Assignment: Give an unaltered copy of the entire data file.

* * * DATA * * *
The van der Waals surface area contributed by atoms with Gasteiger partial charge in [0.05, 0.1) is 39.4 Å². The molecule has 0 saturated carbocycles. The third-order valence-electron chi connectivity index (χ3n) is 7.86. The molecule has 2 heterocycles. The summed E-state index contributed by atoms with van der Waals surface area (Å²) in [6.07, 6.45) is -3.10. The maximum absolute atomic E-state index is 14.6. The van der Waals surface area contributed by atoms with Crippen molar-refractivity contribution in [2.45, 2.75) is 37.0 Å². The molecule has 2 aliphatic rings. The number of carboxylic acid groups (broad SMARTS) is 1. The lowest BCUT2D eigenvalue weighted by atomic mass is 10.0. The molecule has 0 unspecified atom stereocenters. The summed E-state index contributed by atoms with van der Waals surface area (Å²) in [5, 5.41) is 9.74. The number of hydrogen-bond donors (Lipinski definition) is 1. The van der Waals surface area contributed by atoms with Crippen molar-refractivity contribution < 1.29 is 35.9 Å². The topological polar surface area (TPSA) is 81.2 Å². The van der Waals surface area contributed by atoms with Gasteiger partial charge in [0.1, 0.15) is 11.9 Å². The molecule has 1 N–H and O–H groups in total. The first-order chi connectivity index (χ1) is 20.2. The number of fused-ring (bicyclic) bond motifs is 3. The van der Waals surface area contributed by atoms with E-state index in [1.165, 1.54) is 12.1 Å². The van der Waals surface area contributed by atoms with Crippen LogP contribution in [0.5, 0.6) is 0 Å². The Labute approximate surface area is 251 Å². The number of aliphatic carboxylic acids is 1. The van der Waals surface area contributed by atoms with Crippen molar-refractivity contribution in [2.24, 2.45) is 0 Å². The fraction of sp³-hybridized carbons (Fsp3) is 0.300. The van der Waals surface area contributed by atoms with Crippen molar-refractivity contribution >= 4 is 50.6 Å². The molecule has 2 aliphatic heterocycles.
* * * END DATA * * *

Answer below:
The van der Waals surface area contributed by atoms with Gasteiger partial charge in [0.05, 0.1) is 39.4 Å². The molecule has 0 saturated carbocycles. The third-order valence-electron chi connectivity index (χ3n) is 7.86. The molecule has 2 heterocycles. The summed E-state index contributed by atoms with van der Waals surface area (Å²) in [6.07, 6.45) is -3.10. The maximum absolute atomic E-state index is 14.6. The van der Waals surface area contributed by atoms with Crippen molar-refractivity contribution in [2.45, 2.75) is 37.0 Å². The molecule has 2 aliphatic rings. The number of carboxylic acid groups (broad SMARTS) is 1. The lowest BCUT2D eigenvalue weighted by atomic mass is 10.0. The molecule has 0 unspecified atom stereocenters. The summed E-state index contributed by atoms with van der Waals surface area (Å²) in [5, 5.41) is 9.74. The number of hydrogen-bond donors (Lipinski definition) is 1. The van der Waals surface area contributed by atoms with Crippen molar-refractivity contribution < 1.29 is 35.9 Å². The topological polar surface area (TPSA) is 81.2 Å². The van der Waals surface area contributed by atoms with Gasteiger partial charge in [0.1, 0.15) is 11.9 Å². The molecule has 1 N–H and O–H groups in total. The first-order chi connectivity index (χ1) is 20.2. The number of fused-ring (bicyclic) bond motifs is 3. The van der Waals surface area contributed by atoms with E-state index in [1.165, 1.54) is 12.1 Å². The van der Waals surface area contributed by atoms with Crippen LogP contribution in [0.5, 0.6) is 0 Å². The Labute approximate surface area is 251 Å². The number of aliphatic carboxylic acids is 1. The van der Waals surface area contributed by atoms with Crippen molar-refractivity contribution in [2.24, 2.45) is 0 Å². The fraction of sp³-hybridized carbons (Fsp3) is 0.300. The van der Waals surface area contributed by atoms with Crippen molar-refractivity contribution >= 4 is 50.6 Å². The molecule has 2 aliphatic heterocycles.